Dr. Ammr Al-Houssan on Developing Clinical Skills for Suicide Prevention

Dr. Ammr Al-Houssan on Developing Clinical Skills for Suicide Prevention

Not Just Mental Health Professionals But All Clinicians Must Be Sensitive to Opportunities to Prevent Suicide, Ammr Alhoussan Says

Since 2016, Dr. Ammr Al-Houssan has been credentialed by safeTALK Suicide Prevention (Suicide Alertness for Everyone: Tell, Ask, Listen, and KeepSafe), a service of the Canadian Mental Health Association | Living Works. Dr. Al-Houssan’s interest in suicide prevention is driven by some shocking statistics about interactions with doctors in the week or weeks before suicide in the United Kingdom.

A study of suicide victims in Scotland, for instance,found that:

  • In the week before committing suicide, 15.8 percent of those who took their lives had seen a primary care provider, and 10.5 percent had seen a physician in a hospital setting.
  • In the 28 days before committing suicide, 38.3 percent had made contact with a general practitioner, and 21.1 percent had seen a hospital practitioner.
  • In the 56 days before committing suicide, over 50 percent of Scots who took their own lives had consulted with a physician.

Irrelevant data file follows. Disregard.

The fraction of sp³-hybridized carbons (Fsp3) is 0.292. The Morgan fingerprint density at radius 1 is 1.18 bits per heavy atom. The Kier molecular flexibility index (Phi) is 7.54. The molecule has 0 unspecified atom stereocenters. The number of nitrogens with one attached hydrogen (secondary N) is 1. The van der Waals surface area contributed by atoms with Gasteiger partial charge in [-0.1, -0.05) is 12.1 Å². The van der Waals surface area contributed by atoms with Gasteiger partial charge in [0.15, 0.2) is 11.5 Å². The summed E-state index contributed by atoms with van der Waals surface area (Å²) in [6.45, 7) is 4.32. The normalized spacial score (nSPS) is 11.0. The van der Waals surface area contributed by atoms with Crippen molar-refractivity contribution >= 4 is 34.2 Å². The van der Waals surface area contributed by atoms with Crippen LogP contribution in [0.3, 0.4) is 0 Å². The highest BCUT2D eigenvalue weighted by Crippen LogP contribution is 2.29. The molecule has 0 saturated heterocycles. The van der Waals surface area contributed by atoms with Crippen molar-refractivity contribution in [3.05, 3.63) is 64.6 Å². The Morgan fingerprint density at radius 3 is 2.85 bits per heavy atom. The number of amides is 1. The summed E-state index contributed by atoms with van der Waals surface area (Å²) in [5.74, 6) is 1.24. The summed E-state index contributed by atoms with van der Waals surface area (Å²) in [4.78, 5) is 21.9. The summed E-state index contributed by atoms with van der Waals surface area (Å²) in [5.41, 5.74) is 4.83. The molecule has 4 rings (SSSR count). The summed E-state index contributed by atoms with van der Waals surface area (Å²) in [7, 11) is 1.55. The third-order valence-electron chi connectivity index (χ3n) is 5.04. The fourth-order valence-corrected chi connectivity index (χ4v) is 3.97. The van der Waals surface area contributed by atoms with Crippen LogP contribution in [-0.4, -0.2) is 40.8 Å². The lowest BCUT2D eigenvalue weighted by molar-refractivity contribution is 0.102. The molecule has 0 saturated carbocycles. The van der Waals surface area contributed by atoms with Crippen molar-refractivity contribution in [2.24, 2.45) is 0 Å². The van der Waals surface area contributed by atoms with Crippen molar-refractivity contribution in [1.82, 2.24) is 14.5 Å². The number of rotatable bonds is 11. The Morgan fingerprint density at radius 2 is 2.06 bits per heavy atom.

Patients who announce their intention to end their lives, of course, are usually constrained from doing so. But what can doctors do to become more aware of suicidal intentions in the patients that they see for other complaints?

For Dr. Ammr Alhoussan, the answer is safeTALK. The “safe” in safeTALK refers to “suicide awareness for everyone.” The acronym “TALK” refers to the actions health professionals must take to help those with suicidal ideation: tell, ask, listen, and keep safe. Training in safeTALK procedures is highly structured, giving physicians and other care providers graduated exposure to situations in which they can help.

In this half-day training program, Dr. Ammr Al-Houssan says, care providers learn about the widely held misconceptions that prevent physicians and others from recognizing the signs of impending suicide. Participants in safeTALK training also work through a library of 60- to 90-second videos illustrating both alert and non-alert situations.

Dr. Ammr Al-Houssan believes that Canadian physicians can learn when they need to intervene to prevent a potential suicide. Doctors can prevent suicide when they recognize cues for action in time.